Thoughts, essays, and writings on Liberty. Written by the heirs of Patrick Henry.

““The real damage is done by those millions who want to ’survive.’ The honest men who just want to be left in peace. Those who don’t want their little lives disturbed by anything bigger than themselves. Those with no sides and no causes. Those who won’t take measure of their own strength, for fear of antagonizing their own weakness. Those who don’t like to make waves or enemies. Those for whom freedom, honour, truth, and principles are only literature. Those who live small, mate small, die small. It’s the reductionist approach to life: if you keep it small, you’ll keep it under control. If you don’t make any noise, the bogeyman won’t find you. But it’s all an illusion, because they die too, those people who roll up their spirits into tiny little balls so as to be safe. Safe?! From what? Life is always on the edge of death; narrow streets lead to the same place as wide avenues, and a little candle burns itself out just like a flaming torch does. I choose my own way to burn.””     Sophie Scholl

July 15, 2010

What The Appointee Says, And What It Means

by Brad Warbiany

While most of us were in the middle of a slow week following a holiday, Obama decided to issue a recess appointment for the job heading Medicare & Medicaid.

Could it be that he issued it as a recess appointment because he didn’t want us digging too deeply into what the good Dr said? Below is his quote, and Stephen Green’s (the Vodkapundit) opinion:

I just now got around to reading the actual article Nick quoted, and get this bit:

“In America, the best predictor of cost is supply; the more we make, the more we use—hospi tal beds, consultancy services, procedures, diagnostic tests,” Dr. Berwick wrote. “… Here, you choose a harder path. You plan the supply; you aim a bit low; you prefer slightly too lit tle of a technology or a service to too much; then you search for care bottlenecks and try to relieve them.”

That’s right — the way to reduce prices is to — wait for it, one more time– decrease supply!

It must take a major IQ and a Harvard degree to wrap your brain around that one.

With all respect to Stephen, I don’t think the Dr is making the point that he can repeal the laws of supply and demand. However, what he’s actually claiming is not, as Stephen is suggesting, stupid. Rather, it’s evil.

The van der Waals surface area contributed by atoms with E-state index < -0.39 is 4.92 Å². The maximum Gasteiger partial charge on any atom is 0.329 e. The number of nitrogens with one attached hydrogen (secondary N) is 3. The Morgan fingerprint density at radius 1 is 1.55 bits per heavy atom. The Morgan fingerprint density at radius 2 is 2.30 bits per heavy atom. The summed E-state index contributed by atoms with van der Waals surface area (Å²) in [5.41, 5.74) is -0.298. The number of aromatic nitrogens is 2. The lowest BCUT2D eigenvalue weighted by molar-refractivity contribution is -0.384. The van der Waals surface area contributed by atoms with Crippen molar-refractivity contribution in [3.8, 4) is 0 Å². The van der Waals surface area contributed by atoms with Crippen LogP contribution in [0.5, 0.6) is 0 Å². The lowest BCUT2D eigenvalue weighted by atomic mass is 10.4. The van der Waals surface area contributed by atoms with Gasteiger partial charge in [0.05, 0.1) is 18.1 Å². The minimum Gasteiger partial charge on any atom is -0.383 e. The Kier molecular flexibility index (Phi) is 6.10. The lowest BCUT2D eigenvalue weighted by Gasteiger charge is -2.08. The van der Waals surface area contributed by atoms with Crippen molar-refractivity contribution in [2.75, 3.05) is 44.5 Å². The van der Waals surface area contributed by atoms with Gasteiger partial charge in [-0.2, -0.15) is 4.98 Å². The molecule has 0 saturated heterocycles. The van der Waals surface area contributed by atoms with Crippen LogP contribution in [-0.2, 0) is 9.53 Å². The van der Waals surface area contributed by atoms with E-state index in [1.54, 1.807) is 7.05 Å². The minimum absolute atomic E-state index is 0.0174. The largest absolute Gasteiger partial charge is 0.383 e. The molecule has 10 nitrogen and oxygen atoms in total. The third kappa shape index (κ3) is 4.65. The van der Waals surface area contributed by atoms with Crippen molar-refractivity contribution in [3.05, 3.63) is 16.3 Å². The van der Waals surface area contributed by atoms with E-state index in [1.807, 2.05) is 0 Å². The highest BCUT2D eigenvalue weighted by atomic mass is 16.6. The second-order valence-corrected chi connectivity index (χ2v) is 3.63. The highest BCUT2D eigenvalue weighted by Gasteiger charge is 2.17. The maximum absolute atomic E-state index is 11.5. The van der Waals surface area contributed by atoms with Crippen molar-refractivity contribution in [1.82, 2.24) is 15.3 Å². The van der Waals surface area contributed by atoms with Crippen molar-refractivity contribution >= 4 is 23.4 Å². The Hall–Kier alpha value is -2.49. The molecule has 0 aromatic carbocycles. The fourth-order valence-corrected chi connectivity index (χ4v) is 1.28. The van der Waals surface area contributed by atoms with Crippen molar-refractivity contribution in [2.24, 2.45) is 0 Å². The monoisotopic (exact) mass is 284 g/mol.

Allow me to demonstrate:

In America, the best predictor of cost is supply

He’s not making a point about cost of individual services. He’s making a point about consumption, and therefore spending.

the more we make, the more we use — hospital beds, consultancy services, procedures, diagnostic tests,

Okay, so he says that demand is larger than supply, because as supply increases, there is enough demand to fully utilize it. Essentially he’s saying that as medical care & technology becomes available, we want to utilize it, to do silly things like saving our own lives.

Here, you choose a harder path. You plan the supply; you aim a bit low; you prefer slightly too little of a technology or a service to too much;

You ration. You deliberately restrict supply, so that people cannot obtain the life-saving care and technology that they need. The British are well aware of this, although they use the term “queue” over there, while we prefer the less elegant “waiting in line”. Do some of them die? Sure, but hey, you spend a lot less money this way!

then you search for care bottlenecks and try to relieve them.

Translation: You make sure that the politically visible ailments — you know, the ones that have their own special colored bracelets — are well-cared for, so you seem like you’re actually helping people. At the same time, less common, less well-funded, or less dramatic diseases are starved for funding and new technology, because there’s just not a large political incentive to fix it.

Welcome to Obamacare!

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